Changes in the Wind, Part 3: Advice for Developers

[box]Note: This is the third part of a three-part series. Part 1 discusses advice for leaders and part 2 is for designers (and everyone who works with designers). Read Part 1 (Leadership Advice) or Part 2 (Design Advice)[/box]
 
For the developers in the audience, I want to take a moment to offer some general advice and good practices as I round out this series about my tenure as a leader and my ongoing role as a developer. Below you’ll find four simple tips, plus a practical reminder. I’ll have more to share in the many months to come, but these are enough to get things started. Without any further ado…

1. Program like a lazy person

Build solutions only when you cannot outsource them and build in the simplest iterations possible.

I’ve personally found that much more can be accomplished when you rely heavily on the work of others. Now, I’m not suggesting you pawn all your tasks off on someone else (that’s the job of a good leader). Nor am I suggesting that you lazily take credit for the work of others (that’s called “being a jerk”). What I am saying is that any solutions you may need probably already exist elsewhere else already, and you should borrow much code from them (if not use them in their entirety).

Building things in their simplest form leaves room for fewer errors and makes for expedited builds (rapid prototyping, multiple iterations, whatever you want to call it), always allowing you to gain features only when they’re actually needed.

Equally important is documenting things as you go (referring to the URLs where you found various components) — future you is never as clever as present-day you, he definitely won’t understand or remember why you built something a specific way.

2. Always pull a fresh copy of any file

Hopefully your team is using a managed codebase with tools like SVN or GIT. If so, you already know the importance of updating your local repository before pushing any changes (and you can skip this section). If that’s not the case, and you’re working with a team of people who are updating a project via FTP, GET HELP NOW! I’m kidding, but I’m also serious… version-controlled code is a godsend, whether you work alone or on a team.

Anyway, if you’re still reading this and you aren’t on a managed codebase, here’s what you need to know: if you’ve had your local copy for more than an hour, assume that it is already out of date and you need to pull a fresh copy from the server. My previous team was unfortunately relegated to traditional FTP at the expense of overwriting each other’s work time and again. That’s the cost of not working with proper version control. Hopefully new dev practices will help you avoid this in the future, but until anything is in place it’s always safest to check with someone before you push any changes.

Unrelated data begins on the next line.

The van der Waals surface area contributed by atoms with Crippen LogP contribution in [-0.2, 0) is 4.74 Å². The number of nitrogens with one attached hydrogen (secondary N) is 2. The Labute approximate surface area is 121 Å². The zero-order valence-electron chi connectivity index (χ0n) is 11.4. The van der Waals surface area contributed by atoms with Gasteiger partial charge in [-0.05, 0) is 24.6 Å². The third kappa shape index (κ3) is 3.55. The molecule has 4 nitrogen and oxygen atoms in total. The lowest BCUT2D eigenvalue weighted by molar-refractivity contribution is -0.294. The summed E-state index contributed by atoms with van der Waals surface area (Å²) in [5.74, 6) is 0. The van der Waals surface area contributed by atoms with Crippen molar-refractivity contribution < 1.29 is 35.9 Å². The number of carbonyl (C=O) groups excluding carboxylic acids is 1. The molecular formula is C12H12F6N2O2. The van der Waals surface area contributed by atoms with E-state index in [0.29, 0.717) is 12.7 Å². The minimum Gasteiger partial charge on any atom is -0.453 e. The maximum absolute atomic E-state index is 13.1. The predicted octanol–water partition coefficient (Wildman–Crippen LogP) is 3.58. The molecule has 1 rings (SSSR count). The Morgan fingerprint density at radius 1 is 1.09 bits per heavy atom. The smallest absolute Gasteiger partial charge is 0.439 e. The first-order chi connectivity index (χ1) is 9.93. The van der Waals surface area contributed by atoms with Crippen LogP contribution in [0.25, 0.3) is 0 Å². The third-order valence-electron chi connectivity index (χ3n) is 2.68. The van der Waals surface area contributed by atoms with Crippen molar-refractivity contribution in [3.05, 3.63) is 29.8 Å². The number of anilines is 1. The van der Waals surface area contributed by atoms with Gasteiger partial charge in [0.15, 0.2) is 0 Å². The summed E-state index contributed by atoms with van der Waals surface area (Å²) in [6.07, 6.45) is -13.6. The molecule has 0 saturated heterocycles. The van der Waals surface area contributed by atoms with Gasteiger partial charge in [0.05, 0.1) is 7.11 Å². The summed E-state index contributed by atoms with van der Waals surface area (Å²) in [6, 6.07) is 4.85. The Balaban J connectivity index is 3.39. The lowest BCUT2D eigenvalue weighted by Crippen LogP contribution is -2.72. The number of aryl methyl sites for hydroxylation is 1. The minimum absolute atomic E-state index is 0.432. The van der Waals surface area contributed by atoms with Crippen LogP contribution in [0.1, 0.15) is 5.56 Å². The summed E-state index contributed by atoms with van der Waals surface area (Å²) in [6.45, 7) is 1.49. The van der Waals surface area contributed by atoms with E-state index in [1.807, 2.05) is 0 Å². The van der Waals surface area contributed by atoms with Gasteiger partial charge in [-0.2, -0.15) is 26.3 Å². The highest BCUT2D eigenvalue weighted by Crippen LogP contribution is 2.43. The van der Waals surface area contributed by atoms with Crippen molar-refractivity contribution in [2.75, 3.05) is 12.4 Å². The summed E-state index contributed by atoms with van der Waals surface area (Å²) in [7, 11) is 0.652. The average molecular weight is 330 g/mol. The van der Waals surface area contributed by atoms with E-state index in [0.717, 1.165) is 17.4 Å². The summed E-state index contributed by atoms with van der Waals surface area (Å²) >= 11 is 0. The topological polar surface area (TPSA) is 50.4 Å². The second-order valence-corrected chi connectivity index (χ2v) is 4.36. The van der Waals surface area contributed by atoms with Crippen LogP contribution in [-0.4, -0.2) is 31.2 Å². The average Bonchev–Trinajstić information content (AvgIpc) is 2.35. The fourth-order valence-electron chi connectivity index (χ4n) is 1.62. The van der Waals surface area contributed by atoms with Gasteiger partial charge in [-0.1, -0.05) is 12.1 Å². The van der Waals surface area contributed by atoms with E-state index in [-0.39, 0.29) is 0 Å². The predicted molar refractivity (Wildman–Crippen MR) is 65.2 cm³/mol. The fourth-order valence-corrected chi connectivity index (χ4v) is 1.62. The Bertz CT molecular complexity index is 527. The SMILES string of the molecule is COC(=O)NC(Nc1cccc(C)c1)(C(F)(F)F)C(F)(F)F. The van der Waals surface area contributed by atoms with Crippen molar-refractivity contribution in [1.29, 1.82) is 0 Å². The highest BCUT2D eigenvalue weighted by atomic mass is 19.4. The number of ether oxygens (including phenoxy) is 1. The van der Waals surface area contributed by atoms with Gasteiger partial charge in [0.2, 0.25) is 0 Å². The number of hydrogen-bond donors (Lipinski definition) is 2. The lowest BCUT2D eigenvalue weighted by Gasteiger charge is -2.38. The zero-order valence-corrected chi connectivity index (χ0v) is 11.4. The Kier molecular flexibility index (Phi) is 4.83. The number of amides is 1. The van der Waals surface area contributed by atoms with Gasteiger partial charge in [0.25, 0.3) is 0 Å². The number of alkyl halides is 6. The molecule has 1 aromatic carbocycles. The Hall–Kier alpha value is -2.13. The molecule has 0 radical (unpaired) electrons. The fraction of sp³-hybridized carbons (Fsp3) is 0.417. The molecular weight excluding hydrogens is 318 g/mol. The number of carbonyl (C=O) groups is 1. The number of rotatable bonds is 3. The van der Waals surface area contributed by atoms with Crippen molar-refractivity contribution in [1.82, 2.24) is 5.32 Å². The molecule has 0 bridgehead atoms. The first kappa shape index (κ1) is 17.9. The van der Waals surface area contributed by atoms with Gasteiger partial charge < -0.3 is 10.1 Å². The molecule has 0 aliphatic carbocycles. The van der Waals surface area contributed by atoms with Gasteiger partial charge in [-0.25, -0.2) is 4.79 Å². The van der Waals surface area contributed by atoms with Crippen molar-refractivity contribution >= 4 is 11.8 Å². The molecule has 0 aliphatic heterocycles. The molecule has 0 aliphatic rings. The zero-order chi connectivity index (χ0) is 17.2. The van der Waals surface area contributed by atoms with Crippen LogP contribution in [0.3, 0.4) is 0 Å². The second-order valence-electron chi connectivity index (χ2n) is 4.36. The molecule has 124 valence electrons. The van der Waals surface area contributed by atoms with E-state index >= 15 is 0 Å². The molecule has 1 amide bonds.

3. Always Be Testing (ABT)

This is the most cost-effective part of your job, and its the most budget-justifying proof that you’re worth every penny someone pays you. Every time you push a new file to the server you should run it through the testing system to make sure things are okay. If the user cannot checkout, or cannot subscribe, or do whatever it is they are supposed to do that generates revenue for your company, you are bleeding money.

You should also know that you have the authority to challenge everyone else who isn’t testing the pages you build. This includes the project requestor. But, if you are not personally testing everything you also forgo this (important) right to challenge others.

4.Don’t worry about looking incompetent

It’s only when you draw attention to how incompetent you feel that people notice and wonder. I’ve almost never thought, “man, this guy is moving slow” or “man, i don’t think he knows what he’s doing” without a coworker or contractor bringing up their own insecurities first. Trust that we trust you and that we also know things are complicated and take time 🙂 — You’re good at what you do, and that’s why you were hired. Just keep swimming!

Bonus Tip: Why “5 Minutes” doesn’t always mean five minutes

I covered this important realization on bug-fixing in an earlier post, but I felt it prudent to include again here. Be careful as you offer time estimates, and do your best to help others understand when you’re incorrect.

So, there you have it.

Some of the most practical advice I can give you from several months of being a leader and many years of being a developer. Let me know what you think and keep up the awesome!

Fixing Bugs -or- Why 5 minutes Sometimes Means 2 hours